Who can enter your home?
Law enforcement and other officials have the right to enter your home in certain circumstances. However, few are allowed to execute a forced entry to someone’s property. Any official seeking entry must have a legitimate reason for entry, produce evidence of identity and leave your property secure after forcible entry.
In most cases, officials must give you notice that they will visit at a reasonable hour.
The police can enter your home (by force if required) if they have a search warrant. A warrant is a court document authorising the police, or other law enforcement officials, to carry out certain actions, such as the search of a property, seizure of documents or items, or to take samples. If they have no warrant and ask for your permission to enter your property, such permission must be given in writing for the search to be lawful.
Police can force entry to your home without a warrant if a serious or dangerous incident has taken place. They can also enter your property if they have just arrested you, for the purposes of searching evidence.
The fire service
The fire service can force entry into a property where there is (or where they believe to be) a fire. Firefighters can also enter neighbouring premises. Where access is refused, the fire service must summon the police to assist in a forced entry.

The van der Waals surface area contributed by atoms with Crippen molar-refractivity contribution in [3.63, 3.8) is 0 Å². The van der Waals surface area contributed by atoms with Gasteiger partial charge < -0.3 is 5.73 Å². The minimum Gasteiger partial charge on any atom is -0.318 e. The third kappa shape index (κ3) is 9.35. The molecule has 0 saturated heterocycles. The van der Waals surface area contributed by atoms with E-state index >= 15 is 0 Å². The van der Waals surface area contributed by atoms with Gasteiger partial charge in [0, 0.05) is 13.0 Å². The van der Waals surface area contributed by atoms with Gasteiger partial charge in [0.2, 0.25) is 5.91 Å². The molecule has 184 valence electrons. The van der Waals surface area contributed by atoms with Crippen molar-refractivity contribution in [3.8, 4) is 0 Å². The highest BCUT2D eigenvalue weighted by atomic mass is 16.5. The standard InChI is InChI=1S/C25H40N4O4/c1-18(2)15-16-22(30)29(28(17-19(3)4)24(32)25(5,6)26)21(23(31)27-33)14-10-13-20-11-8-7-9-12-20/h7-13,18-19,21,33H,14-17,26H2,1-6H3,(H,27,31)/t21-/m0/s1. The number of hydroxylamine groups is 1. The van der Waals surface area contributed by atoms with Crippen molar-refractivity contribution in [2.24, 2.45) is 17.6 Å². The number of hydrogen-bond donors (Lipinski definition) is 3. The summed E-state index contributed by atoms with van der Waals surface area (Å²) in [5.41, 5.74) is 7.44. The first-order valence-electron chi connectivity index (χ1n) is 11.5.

Local authority housing officers
Local authority housing officers can enter for various reasons, such as to enforce a compulsory purchase order, enforce notices to repair or demolish, or to inspect housing conditions. Housing officers need written authority and must give 24 hours’ notice. It is a criminal offence to get in their way.
Private landlords cannot usually enter a rented property without prior agreement with the tenant, except in an emergency.
Gas and electricity companies
Gas and electricity companies can enter your premises with your consent. Otherwise, they can enter with a warrant; for example, to disconnect your supply because of non-payment of bills or to fit a prepayment meter.
Water companies can enter your house with your permission, or with a warrant for the purposes of exercising its powers, or to decide how to exercise its powers – for instance, to inspect water meters, investigate illegal use of water or in the case of emergencies.
A planning officer has the right, without warrant, to enter the land at a reasonable hour to see if there has been a breach of planning control if there are reasonable grounds.
For more information on:
- Rating officers
- Tax/HMRC officers
- TV licensing officers